Northland is doing nicely, thank you, from project funding announced by Shane Jones

Kiwiblog’s David Farrar had no problem answering the question he posed in a headline on a recent post: So who is benefiting from the pork barrel fund?

He referenced a TVNZ 1 News report which said

 … the Ngati Hine Forestry Trust will profit hugely from the taxpayer investment and critics argue that it’s not a good look.

The trust will be receiving $8 million from the government to plant trees and create 60 jobs for the people of Northland.

The trust’s website shows its acting chief executive and a trustee is Pita Paraone, recently retired NZ First MP.

The TV news item went on:

Regional Economic Minister Shane Jones gave nearly $5 million to a group he was involved with before he was a minister.

He was funding a cultural tourism project in Opononi, although he declared a conflict of interest.

He was further given $7.5 million for a prisoner rehabilitation programme run by a former Labour Party president who knows the minister well.

ACT Party leader David Seymour complained there are far too many deals on handshakes from this government.

But according to the TV One report:

Jones says all the deals are scrutinised by officials. He is in charge of a very large pot of taxpayer money with a billion dollars a year to spend and so far he’s only up to $126 million

He promises to tread carefully with millions more to spend.

Farrar nevertheless is caustic:

There seems to be a pattern as to how to get money from the pork barrel fund. It’s who you know.

National’s Paul Goldsmith has another word for and calls it a slush fund.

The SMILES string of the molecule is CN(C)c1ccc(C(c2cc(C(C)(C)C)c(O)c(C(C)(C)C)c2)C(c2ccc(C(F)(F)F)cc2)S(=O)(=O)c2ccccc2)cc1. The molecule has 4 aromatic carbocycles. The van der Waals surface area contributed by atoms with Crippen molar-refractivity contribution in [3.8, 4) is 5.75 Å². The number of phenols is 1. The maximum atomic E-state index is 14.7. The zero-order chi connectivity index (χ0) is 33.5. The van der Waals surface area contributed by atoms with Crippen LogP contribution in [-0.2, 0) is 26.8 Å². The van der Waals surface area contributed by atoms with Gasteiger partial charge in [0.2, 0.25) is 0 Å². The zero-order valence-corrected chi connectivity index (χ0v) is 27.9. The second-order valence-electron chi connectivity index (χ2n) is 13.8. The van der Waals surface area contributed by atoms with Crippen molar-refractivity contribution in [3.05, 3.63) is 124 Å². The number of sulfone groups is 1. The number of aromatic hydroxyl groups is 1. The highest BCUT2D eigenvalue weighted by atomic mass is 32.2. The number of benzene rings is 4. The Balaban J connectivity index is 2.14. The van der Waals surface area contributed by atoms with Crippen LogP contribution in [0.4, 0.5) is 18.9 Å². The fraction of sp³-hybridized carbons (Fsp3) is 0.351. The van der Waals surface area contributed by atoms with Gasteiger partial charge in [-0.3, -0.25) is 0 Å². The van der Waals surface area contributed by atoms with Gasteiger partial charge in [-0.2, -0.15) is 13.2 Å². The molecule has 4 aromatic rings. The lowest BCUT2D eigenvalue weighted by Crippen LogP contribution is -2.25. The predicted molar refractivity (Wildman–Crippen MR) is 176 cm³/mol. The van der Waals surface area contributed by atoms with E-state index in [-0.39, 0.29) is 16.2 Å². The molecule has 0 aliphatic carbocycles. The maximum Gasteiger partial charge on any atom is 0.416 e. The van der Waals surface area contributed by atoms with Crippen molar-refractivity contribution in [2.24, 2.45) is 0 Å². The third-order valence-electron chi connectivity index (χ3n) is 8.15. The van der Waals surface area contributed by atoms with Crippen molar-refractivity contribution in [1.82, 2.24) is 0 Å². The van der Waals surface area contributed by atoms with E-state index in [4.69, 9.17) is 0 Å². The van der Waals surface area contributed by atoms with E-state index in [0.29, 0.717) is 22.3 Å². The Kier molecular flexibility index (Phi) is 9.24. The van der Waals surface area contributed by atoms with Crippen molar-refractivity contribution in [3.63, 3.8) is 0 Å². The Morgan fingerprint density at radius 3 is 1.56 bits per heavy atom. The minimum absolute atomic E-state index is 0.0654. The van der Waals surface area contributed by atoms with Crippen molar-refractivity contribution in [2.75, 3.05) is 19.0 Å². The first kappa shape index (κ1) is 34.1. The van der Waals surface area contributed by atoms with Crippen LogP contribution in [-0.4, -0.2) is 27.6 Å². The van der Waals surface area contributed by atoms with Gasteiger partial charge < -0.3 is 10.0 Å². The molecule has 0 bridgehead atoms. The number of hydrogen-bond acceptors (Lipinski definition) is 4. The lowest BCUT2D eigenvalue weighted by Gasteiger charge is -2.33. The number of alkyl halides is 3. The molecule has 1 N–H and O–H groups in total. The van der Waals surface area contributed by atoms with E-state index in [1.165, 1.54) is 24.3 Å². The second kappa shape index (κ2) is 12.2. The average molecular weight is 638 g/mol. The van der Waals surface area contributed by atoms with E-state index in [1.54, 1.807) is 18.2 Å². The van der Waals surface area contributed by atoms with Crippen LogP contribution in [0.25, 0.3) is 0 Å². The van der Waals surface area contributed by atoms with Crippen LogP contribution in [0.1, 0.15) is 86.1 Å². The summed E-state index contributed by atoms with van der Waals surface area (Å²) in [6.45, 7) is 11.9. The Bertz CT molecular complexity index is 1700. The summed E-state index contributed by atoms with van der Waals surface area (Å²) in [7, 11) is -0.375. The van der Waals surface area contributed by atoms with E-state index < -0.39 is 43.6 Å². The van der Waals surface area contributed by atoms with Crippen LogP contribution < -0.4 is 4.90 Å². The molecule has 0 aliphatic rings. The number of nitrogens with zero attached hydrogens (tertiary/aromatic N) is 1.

Jones yesterday went south to announce the latest investments (or handouts, depending on your perspective) from the Provincial Growth Fund, the source of the largesse for regional development projects.

Dunedin City Council will receive $820,000 to complete a full feasibility assessment and development of a business case for the Dunedin Waterfront Project, which will include engineering, environmental and commercial feasibility.

“A revitalised waterfront will add to Dunedin’s appeal as a visitor destination,” Shane Jones said.

Another $60,000 will be invested in the development of an Economic Development Strategy for Otago, with the remainder of the funding coming from local and regional councils.

“This will allow the Otago Regional Economic Development Steering Group to build its capability to allow it to better assess long-term regional opportunities.

The country learned soon after the election of the new government that Jones would be responsible for spending $1 billion a year on the regions (over three years) through the Provincial Growth Fund and be in charge of the new Forestry Service, aiming to 1 billion trees over 10 years.

The Ministry of Business, Innovation and Employment website says all provinces are eligible for funding, but

…Tairawhiti/East Coast, Hawke’s Bay, Tai Tokerau/Northland, Bay of Plenty, West Coast and Manawatu-Whanganui have been identified for early investment.

The Gisborne Herald fined this down to observe the fund “appears targeted at Northland and Gisborne so far…”

The newspaper commented: